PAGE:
the expectations should be mitigated. peter: what about at the present? how do we get there? in germany, there is a tendency for pacifism almost, that military might cannot be used to solve political problems. can it and should it be used in this instance? ulrike: it should not. i am not against waging war if there is the possibility of success or if there is a necessity and the possibility of success. but in syria, there is no possibility of success. i think the analogy to bosnia is completely misleading. in bosnia, it was bosnia fighting. it was an internal conflict that you could solve by helping them from the outside. in syria, it is different. you have the syrians fighting against each other. apart from that, you have
turkey, saudi arabia, iran, and they are at odds. saudi arabia does not want a government ran by shiites. iran wants to keep assad because he is an ally. the turkish are afraid the kurds may be too strong. those three powers are fighting for supremacy. the first thing you have to do is somehow reconcile these three powers. then perhaps you can start talking about syria. how it should be organized. but to start organizing syria internally without these three powers on board is just without a chance of success. as long as these three powers fight in syria, it would be plain crazy for germany to intervene. in the end, a fight against iran or something like that.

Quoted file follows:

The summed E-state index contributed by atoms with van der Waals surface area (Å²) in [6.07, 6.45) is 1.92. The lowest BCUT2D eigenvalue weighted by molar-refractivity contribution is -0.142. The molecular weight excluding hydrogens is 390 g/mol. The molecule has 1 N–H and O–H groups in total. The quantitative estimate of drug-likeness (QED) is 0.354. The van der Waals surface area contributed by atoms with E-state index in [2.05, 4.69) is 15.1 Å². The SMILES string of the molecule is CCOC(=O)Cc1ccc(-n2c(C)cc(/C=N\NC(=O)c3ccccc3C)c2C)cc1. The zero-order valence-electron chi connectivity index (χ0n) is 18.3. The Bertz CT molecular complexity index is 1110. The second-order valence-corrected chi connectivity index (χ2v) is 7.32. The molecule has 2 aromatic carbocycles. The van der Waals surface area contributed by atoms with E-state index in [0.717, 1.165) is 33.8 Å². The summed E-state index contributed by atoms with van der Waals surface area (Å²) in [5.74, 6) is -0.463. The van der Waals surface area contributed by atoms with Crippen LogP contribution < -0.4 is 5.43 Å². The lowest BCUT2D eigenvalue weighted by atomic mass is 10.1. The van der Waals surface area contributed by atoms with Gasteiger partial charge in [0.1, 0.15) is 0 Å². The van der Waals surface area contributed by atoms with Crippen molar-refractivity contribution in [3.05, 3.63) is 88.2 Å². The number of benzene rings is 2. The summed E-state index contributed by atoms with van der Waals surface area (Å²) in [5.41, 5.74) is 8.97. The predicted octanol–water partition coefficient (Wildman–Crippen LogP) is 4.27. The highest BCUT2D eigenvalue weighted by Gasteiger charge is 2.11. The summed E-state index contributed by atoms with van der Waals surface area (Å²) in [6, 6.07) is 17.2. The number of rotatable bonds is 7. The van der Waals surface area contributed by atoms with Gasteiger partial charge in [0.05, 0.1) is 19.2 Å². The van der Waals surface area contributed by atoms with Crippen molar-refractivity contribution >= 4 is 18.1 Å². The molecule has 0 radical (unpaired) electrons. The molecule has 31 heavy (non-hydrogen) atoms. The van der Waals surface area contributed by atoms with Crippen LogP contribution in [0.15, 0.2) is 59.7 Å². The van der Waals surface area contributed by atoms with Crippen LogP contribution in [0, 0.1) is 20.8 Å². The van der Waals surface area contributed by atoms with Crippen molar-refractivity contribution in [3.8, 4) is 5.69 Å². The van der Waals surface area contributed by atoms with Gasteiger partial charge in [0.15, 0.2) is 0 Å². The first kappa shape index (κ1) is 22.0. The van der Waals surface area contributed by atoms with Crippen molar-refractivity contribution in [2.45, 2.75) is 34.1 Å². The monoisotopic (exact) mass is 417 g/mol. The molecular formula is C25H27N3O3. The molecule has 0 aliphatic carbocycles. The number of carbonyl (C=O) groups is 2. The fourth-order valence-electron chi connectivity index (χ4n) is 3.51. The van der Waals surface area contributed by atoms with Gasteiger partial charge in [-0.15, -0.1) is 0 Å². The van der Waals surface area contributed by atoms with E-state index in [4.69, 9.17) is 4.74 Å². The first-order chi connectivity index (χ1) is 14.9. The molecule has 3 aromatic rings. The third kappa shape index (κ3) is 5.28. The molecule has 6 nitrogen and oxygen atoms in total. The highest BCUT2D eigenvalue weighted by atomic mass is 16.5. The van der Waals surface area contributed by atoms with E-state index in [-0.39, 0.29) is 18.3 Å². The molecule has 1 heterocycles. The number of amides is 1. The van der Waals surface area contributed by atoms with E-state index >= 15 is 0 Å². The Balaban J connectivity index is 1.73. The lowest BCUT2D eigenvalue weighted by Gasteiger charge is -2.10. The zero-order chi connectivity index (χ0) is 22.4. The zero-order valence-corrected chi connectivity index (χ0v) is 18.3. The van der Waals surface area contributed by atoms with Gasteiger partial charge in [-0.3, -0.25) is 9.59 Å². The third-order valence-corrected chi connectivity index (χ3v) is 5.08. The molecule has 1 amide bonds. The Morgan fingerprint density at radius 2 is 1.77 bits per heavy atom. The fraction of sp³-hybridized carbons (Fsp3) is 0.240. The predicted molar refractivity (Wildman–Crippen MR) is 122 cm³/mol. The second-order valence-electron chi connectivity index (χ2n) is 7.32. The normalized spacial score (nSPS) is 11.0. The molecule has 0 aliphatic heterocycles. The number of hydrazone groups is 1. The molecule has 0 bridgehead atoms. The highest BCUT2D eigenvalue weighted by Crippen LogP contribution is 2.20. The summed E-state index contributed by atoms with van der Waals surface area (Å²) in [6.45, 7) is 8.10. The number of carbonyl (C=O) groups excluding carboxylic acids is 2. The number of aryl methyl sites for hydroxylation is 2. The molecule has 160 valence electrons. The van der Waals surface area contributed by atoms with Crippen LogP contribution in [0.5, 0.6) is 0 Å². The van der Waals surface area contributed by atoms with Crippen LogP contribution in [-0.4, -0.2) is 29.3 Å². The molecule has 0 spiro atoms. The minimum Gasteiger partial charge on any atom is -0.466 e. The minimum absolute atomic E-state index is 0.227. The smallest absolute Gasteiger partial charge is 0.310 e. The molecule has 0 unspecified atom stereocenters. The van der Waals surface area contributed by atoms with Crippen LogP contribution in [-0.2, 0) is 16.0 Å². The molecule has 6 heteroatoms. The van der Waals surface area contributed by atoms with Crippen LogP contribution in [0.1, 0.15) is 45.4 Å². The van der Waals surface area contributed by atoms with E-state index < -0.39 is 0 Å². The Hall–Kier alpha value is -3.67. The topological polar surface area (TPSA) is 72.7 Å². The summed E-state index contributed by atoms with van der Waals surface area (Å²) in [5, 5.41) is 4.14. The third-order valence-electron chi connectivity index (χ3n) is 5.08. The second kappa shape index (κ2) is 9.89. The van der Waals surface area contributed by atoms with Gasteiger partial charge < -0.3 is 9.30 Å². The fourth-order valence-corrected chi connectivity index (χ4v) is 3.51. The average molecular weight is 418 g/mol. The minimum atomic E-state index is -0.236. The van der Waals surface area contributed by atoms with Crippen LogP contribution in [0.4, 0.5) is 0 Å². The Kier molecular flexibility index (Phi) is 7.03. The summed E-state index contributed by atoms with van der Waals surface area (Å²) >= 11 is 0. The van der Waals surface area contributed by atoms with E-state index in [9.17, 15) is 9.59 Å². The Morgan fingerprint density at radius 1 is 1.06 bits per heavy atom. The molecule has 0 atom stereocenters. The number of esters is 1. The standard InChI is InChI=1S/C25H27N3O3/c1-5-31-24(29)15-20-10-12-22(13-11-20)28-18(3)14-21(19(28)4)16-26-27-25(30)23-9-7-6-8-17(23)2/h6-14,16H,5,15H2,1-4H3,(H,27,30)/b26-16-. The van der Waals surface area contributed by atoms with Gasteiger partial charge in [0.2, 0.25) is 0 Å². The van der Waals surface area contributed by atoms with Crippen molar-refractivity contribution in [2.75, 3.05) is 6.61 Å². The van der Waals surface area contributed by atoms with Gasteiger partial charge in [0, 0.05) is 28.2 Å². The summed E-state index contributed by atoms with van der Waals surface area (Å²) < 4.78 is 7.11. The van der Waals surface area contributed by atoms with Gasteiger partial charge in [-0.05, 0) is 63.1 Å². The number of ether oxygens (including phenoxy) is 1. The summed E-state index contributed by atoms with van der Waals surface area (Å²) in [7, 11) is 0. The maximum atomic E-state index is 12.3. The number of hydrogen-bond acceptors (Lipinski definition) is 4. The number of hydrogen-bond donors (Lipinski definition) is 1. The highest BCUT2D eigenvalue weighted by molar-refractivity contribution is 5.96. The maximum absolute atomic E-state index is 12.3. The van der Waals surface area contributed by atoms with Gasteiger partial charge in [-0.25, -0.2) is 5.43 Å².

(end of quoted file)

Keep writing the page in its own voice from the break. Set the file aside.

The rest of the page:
alan: a couple minutes ago, we were saying that we need a model for what is going to happen. we agreed on a model where people have self-determination without destroying the state. which can be temporary. we have agreed on that. now, organize a coalition. do not just say it is impossible. actually, in vienna, we got quite far. yes, we did. there was a general agreement in january. negotiations will start. let's build on that instead of saying, "that is nothing." that is a non-constructive attitude. peter: you were saying it is easy, a job that can be done. we talked about the role of the kurds and the importance of ground fighting. who will do the ground fighting? alan: i think creating a no-fly zone in the north and giving turkey more responsibility would help a lot.